CANTON, S.D. (KELO) — The U.S. is planning a national investigation into hundreds of Indian boarding schools that operated across the nation. South Dakota once had 25 of them. The motto was “kill the Indian to save the man.”
But there was a deeper threat behind the boarding schools.
Native American children and adults who didn’t follow the rules could face a much worse fate: the Hiawatha Indian Insane Asylum. Hiawatha operated for more than three decades in Canton, South Dakota — the only facility of its kind in the U.S.
This is a shocking and mostly secret story. That’s because records of what took place at the Hiawatha Indian Insane Asylum were sealed for 70 years. The true picture of what took place in Canton has only seeped into public awareness in the last couple of decades. Even though it closed in 1933, new information continues to rise to the surface.
While Hiawatha was called an insane asylum, the Native Americans sent here were not typically suffering from mental illness.
“Many had epilepsy; and while they were there, tuberculosis and syphilis and other diseases were allowed to run rampant. They were untreated,” Anne Dilenschneider, Keeper of the Hiawatha story, said.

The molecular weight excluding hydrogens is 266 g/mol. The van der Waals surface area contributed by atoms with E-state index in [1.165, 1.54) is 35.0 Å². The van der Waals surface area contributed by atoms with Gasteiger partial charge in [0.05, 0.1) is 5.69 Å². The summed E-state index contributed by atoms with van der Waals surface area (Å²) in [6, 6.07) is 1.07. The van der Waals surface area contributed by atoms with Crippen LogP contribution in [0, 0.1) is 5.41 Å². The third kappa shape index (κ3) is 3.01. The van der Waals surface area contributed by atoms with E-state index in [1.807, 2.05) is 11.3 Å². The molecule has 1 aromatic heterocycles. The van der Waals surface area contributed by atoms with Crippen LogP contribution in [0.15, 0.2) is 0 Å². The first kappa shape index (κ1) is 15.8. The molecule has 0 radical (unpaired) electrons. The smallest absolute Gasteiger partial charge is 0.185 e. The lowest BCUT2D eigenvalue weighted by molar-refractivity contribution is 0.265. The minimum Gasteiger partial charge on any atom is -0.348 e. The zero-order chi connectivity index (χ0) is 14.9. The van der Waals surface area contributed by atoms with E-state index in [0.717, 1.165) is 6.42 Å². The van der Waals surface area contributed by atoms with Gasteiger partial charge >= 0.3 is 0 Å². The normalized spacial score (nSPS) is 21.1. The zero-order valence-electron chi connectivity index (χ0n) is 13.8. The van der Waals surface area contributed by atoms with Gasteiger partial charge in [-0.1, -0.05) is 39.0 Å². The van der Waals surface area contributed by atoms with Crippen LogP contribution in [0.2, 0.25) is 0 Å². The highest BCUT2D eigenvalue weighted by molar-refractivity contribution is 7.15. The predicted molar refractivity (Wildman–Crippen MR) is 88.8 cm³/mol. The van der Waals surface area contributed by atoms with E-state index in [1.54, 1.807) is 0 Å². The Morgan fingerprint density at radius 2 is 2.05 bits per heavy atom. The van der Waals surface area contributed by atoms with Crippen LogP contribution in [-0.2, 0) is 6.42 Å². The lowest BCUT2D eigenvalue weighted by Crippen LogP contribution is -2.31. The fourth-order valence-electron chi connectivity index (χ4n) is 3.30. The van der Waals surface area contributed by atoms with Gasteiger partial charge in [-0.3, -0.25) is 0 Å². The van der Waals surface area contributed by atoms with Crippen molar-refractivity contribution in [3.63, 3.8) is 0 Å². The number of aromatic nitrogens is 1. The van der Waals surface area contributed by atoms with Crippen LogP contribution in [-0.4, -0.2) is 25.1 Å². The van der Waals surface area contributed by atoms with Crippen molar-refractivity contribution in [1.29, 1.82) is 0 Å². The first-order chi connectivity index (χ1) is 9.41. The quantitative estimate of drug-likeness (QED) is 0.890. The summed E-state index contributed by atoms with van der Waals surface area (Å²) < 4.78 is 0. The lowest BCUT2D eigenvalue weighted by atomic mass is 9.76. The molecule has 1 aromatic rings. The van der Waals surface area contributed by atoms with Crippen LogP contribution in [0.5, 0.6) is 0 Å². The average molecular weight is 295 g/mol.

Historians say Hiawatha was a death sentence. In all 400 Native American inmates from 53 different tribes around the nation were imprisoned here. Artist Jerry Fogg, a member of the Yankton Sioux Tribe is keeping the story of Hiawatha alive through his art.
“The past is the past. You can’t change it. You can’t do anything with it. The only thing I would like to see is people being aware more of what has happened,” Artist Jerry Fogg said.
The remaining mystery today is just how many bodies are buried on the grounds of Hiawatha, which is now Canton’s public golf course. I’ll take you to the cemetery tonight at ten, between the 4th and 5th fairways, where new technology shows that records from the facility are not complete, and more Native American bodies may actually be here than what was reported.
You won’t want to miss our deep dive into the “History of Hiawatha: The Threat Behind the Boarding Schools,” Wednesday night at 10 p.m.